How RICE and MEAT Can Cure Carpal Tunnel Syndrome!


By: Tracey Minella


Driven to distraction by the pain in your wrist, palm or forearm? Or the numbness, tingling, or weakness in your hand and fingers?   Is it keeping you up at night too?

Then you may have Carpal Tunnel Syndrome (CTS).


Look at your wrist.  Imagine that the bones and ligaments around your wrist form a tunnel between your forearm and hand.  Now picture your nerves running-- like cables-- through that tunnel, bringing function and sensation to your hand and fingers. CTS occurs when there is a disruption when your “median nerve”--the nerve that brings sensation and motor impulses to your thumb, index and middle fingers-- becomes pressed or squeezed at the wrist.


Whether you’re working or playing, repetitive movements of the hand, wrist or fingers, can cause CTS. Carpal Tunnel can also result from an injury to the wrist or an underlying medical condition, such as diabetes, rheumatoid arthritis, pregnancy, or thyroid gland imbalance.  Often, CTS may be caused by a congenital predisposition—you may have been born with a narrow carpal tunnel.


The good news: CTS is treatable.  If you think you may have CTS, see your doctor.  By treating any underlying medical condition, she may be able to resolve your CTS symptoms.


Otherwise, how do you spell relief from CTS? R.I.C.E! And it has nothing to do with diet. It stands for:


  • Rest the wrist--avoid activities which irritate it.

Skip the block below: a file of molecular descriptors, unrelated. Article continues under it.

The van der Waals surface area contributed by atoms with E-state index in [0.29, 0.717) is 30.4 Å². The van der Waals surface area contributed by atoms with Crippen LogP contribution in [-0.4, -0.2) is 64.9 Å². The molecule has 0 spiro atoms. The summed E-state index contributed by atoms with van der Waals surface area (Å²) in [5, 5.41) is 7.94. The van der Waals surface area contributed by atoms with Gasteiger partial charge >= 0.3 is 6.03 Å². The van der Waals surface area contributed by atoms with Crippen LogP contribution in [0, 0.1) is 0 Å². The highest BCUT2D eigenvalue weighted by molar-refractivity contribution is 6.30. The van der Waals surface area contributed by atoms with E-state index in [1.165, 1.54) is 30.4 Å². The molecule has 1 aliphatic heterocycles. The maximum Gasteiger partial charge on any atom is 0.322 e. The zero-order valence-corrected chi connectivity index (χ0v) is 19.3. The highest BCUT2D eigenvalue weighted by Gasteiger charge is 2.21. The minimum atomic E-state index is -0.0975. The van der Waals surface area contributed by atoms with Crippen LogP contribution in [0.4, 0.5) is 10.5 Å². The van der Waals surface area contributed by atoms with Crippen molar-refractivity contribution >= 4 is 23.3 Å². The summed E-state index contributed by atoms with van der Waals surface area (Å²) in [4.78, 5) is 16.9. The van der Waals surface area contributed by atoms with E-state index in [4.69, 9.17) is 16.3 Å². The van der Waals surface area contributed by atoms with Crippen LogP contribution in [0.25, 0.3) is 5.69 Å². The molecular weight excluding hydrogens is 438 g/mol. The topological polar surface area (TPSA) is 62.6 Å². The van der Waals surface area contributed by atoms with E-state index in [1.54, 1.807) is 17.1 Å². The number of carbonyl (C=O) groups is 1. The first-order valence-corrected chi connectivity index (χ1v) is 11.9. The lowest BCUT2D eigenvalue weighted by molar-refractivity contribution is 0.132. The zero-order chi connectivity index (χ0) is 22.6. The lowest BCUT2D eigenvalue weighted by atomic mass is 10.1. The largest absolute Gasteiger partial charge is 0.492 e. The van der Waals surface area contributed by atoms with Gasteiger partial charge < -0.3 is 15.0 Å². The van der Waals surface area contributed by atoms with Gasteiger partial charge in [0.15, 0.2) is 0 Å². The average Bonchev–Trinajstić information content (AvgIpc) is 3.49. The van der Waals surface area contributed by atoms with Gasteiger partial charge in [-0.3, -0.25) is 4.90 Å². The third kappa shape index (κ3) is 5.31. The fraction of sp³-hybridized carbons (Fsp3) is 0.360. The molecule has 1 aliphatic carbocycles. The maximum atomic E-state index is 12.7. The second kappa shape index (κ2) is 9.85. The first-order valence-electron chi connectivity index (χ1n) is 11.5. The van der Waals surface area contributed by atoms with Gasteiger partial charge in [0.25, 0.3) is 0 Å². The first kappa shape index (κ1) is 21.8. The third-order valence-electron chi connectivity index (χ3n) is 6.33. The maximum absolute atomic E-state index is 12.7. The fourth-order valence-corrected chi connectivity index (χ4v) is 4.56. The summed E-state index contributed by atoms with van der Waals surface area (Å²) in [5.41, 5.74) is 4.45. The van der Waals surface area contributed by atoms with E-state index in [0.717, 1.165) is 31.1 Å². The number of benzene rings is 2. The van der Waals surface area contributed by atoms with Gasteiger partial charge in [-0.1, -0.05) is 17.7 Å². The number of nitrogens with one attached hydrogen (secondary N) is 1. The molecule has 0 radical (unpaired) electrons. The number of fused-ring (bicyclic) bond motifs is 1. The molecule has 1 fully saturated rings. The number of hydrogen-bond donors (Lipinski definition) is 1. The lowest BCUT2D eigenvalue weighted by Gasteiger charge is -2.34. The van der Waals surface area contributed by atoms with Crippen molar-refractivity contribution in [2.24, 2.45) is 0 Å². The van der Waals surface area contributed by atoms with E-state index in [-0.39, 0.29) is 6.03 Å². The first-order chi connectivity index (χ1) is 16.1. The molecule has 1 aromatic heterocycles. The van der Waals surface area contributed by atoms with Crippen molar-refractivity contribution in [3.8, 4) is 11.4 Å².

• Ice the area to reduce pain and inflammation.


  • Compress and immobilize the wrist with a splint.


  • Elevate the hand when possible.


Need something more substantial?  Try M.E.A.T!


No, still not talking about diet.  M.E.A.T classifies non-surgical options:


  • Medicine: Anti-inflammatory drugs, diuretics, or corticosteroids to reduce inflammation or block the sensation of pain.


  • Exercise: Stretching and strengthening exercises under the guidance of a physical or occupational therapist.



  • Alternative Therapies: Yoga, acupuncture, acupressure, chiropractic, vitamin B6 therapy, enzyme supplements, and body movement re-education therapies offer more holistic approaches.


If symptoms remain after six months, you may need surgery to prevent permanent nerve damage. Relief can be rapid, but full recovery may take months.  Surgically-corrected CTS rarely recurs.


So there is light at the end of the tunnel for carpal sufferers.